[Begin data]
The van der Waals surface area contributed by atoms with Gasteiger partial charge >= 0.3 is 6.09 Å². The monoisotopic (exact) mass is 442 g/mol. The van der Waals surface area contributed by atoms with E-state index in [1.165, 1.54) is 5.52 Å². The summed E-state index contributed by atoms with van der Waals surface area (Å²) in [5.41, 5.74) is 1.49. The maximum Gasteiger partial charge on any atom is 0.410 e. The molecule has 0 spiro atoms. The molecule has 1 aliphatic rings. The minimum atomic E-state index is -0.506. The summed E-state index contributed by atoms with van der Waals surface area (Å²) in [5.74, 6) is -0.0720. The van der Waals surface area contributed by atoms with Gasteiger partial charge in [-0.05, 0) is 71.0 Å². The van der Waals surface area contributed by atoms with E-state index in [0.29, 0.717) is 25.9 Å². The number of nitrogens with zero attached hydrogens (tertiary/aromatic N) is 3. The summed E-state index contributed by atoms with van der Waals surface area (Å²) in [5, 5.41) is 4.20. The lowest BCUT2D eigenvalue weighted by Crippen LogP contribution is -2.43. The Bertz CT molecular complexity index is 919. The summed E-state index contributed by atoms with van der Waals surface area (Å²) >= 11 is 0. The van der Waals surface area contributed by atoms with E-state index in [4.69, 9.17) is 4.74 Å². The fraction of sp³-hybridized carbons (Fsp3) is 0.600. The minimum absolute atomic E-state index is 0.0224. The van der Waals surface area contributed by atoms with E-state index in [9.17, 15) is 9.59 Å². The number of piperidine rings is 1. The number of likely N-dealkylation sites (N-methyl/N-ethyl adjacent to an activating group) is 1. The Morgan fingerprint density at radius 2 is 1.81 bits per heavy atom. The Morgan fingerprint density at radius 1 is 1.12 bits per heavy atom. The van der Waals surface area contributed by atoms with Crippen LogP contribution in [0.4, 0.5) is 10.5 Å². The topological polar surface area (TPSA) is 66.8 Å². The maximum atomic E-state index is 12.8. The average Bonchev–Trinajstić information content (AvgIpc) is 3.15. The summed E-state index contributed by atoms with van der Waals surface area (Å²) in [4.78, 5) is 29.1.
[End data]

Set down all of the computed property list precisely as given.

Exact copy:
The van der Waals surface area contributed by atoms with Gasteiger partial charge >= 0.3 is 6.09 Å². The monoisotopic (exact) mass is 442 g/mol. The van der Waals surface area contributed by atoms with E-state index in [1.165, 1.54) is 5.52 Å². The summed E-state index contributed by atoms with van der Waals surface area (Å²) in [5.41, 5.74) is 1.49. The maximum Gasteiger partial charge on any atom is 0.410 e. The molecule has 0 spiro atoms. The molecule has 1 aliphatic rings. The minimum atomic E-state index is -0.506. The summed E-state index contributed by atoms with van der Waals surface area (Å²) in [5.74, 6) is -0.0720. The van der Waals surface area contributed by atoms with Gasteiger partial charge in [-0.05, 0) is 71.0 Å². The van der Waals surface area contributed by atoms with E-state index in [0.29, 0.717) is 25.9 Å². The number of nitrogens with zero attached hydrogens (tertiary/aromatic N) is 3. The summed E-state index contributed by atoms with van der Waals surface area (Å²) in [5, 5.41) is 4.20. The lowest BCUT2D eigenvalue weighted by Crippen LogP contribution is -2.43. The Bertz CT molecular complexity index is 919. The summed E-state index contributed by atoms with van der Waals surface area (Å²) >= 11 is 0. The van der Waals surface area contributed by atoms with E-state index in [4.69, 9.17) is 4.74 Å². The fraction of sp³-hybridized carbons (Fsp3) is 0.600. The minimum absolute atomic E-state index is 0.0224. The van der Waals surface area contributed by atoms with E-state index in [9.17, 15) is 9.59 Å². The number of piperidine rings is 1. The number of likely N-dealkylation sites (N-methyl/N-ethyl adjacent to an activating group) is 1. The Morgan fingerprint density at radius 2 is 1.81 bits per heavy atom. The Morgan fingerprint density at radius 1 is 1.12 bits per heavy atom. The van der Waals surface area contributed by atoms with Crippen LogP contribution in [0.4, 0.5) is 10.5 Å². The topological polar surface area (TPSA) is 66.8 Å². The maximum atomic E-state index is 12.8. The average Bonchev–Trinajstić information content (AvgIpc) is 3.15. The summed E-state index contributed by atoms with van der Waals surface area (Å²) in [4.78, 5) is 29.1.